Dr Niall’s Corner

malawi-1-may-2007-061a.jpg Can this man dance or what?

Tuesday, May 15, 2007
Wells for Zoë

I’d like to refer readers of Psychiatry and Society to the following page: https://wellsforzoe.wordpress.com/. It is well worth a look. I mentioned John and Mary Coyne in my previous post; this is their blog. John and Mary are both former teachers, and John a developer, and they and their organisation Wells for Zoë have attached themselves to SJOG in Mzuzu, Malawi, in the past couple of years. (Mary teaches here.) Wells for Zoë began as a pump-providing operation – providing clean water to villages in the Mzuzu area, so women or girls don’t have to walk ten kilometres with ten litres of water in a bucket on their heads. They still sink pumps but it has recently expanded into microcredit and other things – the recent blog entries describe a project, which the Coynes recently took me and Sharon along to, to drain and reclaim unused bog-like land, previously unsuitable for cultivation, and cultivate it using organic methods. (Fertiliser is expensive, and environmentally dodgy, and unnecessary). There’s a recent John Waters IT piece on the blog too.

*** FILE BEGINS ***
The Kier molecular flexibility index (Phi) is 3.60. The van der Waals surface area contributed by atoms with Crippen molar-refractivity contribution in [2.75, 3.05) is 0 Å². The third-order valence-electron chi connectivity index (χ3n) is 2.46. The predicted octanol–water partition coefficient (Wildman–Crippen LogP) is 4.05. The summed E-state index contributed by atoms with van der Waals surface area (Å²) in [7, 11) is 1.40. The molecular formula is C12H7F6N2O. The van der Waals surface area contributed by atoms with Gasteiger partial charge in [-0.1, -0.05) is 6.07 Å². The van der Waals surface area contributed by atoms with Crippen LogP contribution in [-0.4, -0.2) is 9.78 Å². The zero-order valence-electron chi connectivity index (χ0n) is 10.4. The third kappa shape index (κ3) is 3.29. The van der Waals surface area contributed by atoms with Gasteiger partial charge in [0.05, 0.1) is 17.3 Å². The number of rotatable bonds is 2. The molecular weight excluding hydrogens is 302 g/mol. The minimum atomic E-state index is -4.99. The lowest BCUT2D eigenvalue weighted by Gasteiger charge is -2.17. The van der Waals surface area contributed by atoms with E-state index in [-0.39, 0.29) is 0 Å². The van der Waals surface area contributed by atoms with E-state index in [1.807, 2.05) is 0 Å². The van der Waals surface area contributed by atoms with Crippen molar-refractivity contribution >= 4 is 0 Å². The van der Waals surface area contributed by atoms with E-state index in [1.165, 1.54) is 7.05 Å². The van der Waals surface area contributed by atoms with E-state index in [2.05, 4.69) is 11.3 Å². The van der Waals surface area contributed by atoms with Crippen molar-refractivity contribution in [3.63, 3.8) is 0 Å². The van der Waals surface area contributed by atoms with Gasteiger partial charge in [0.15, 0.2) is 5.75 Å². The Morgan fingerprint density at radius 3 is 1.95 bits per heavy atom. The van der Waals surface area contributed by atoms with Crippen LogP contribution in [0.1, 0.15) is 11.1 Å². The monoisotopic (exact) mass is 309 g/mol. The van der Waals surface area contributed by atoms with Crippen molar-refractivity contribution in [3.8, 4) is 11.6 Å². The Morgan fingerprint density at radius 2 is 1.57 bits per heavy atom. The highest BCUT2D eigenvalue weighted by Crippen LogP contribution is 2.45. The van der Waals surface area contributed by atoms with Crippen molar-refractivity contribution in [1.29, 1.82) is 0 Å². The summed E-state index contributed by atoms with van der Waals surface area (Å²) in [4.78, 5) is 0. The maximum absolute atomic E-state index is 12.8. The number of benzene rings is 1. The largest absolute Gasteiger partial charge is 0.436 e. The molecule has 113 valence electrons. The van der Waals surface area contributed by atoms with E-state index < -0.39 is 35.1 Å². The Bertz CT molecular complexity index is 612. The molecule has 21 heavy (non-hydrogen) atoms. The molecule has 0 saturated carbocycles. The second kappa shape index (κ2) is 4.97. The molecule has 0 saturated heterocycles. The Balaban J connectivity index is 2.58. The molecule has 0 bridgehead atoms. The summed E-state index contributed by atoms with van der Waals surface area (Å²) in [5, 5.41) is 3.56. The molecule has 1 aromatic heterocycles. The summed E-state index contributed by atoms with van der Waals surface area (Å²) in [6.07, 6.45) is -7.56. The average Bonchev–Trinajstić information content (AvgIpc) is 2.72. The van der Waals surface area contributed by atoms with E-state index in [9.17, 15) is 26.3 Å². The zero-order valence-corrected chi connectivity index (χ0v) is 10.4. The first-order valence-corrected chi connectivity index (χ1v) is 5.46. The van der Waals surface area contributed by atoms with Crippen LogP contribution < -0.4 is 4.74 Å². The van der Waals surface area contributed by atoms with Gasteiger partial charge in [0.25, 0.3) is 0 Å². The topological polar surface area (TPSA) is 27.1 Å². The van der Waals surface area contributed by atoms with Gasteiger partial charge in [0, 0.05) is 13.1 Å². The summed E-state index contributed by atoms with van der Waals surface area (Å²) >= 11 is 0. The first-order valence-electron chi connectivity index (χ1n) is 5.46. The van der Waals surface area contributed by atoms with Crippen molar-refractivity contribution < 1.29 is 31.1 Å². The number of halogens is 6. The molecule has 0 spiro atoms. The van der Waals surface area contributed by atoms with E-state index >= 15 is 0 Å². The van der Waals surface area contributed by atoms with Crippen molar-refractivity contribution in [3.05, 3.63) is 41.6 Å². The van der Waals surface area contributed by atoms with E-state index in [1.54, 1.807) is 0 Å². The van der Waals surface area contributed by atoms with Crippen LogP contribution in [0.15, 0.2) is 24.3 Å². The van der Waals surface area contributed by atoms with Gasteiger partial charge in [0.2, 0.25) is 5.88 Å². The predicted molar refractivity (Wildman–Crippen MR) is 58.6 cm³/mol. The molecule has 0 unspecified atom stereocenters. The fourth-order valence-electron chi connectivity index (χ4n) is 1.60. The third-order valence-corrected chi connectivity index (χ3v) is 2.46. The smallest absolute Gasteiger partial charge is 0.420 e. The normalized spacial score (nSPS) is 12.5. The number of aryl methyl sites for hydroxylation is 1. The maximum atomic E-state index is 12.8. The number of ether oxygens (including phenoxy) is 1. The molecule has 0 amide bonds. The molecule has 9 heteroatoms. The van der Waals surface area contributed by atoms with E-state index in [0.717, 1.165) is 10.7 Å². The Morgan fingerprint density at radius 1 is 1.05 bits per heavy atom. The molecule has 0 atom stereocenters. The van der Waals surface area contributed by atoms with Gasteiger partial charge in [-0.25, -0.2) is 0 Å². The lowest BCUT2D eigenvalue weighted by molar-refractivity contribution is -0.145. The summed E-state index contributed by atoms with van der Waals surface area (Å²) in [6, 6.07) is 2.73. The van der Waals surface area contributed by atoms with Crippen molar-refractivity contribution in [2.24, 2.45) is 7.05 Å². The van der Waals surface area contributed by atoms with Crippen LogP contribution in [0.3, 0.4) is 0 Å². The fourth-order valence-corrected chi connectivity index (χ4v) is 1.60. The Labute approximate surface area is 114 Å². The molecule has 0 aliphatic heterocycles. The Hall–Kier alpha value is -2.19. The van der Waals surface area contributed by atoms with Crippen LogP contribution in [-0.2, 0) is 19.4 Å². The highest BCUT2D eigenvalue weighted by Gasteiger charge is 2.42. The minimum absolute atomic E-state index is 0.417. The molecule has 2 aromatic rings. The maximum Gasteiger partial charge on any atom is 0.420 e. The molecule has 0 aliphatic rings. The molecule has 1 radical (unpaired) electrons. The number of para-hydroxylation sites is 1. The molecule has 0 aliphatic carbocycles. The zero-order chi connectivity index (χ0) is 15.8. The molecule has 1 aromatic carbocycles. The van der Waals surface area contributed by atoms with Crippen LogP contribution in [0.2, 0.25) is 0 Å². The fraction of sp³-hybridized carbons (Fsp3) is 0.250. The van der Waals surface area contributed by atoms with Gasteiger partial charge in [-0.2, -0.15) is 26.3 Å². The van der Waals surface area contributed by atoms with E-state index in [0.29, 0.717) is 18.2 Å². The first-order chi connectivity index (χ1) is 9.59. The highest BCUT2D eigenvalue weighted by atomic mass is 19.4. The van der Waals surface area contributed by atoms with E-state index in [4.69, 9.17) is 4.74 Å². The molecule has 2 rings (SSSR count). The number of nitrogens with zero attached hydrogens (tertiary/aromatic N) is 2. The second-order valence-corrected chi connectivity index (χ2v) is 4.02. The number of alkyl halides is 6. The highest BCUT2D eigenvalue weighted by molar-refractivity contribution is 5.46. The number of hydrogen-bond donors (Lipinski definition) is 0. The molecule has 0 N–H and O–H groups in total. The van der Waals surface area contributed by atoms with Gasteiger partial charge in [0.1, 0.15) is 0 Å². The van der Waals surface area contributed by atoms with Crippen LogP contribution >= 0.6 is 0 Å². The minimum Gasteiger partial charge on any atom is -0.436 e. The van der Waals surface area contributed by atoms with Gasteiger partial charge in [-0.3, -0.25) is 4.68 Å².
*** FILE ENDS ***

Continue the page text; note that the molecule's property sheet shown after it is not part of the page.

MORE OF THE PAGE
I mention this partly because it’s just worth mentioning… and partly because it illustrates quite nicely how psychiatry and society sometimes mix in ways that you would not expect.

Niall, Sharon and Mary greet the women of Sonda village farming co op

Had SJOG, a mental health service, not been in Mzuzu, the Coynes would not have come here (they would have gone somewhere, not here) and the women you see in this picture, shaking hands with Sharon, Mary and me (I felt like the Queen) would not now be growing carrots and tomatoes and peas and Chinese cabbage for sale in the market to make money for soap and oil and school fees. And the village chief, beaming in the background, would not have handed over a huge plot of his own land (not without a fight!) to a group of local women: essentially we’re talking a feminist agri-co-op. The chief is the only local man in the picture; there were four guys there that day and a dozen women. Physical labour and indeed providing for the family remains predominantly women’s work. The chief is the guy in, if you squint, the Beckham shirt. Beckham in Malawi is another post entirely.

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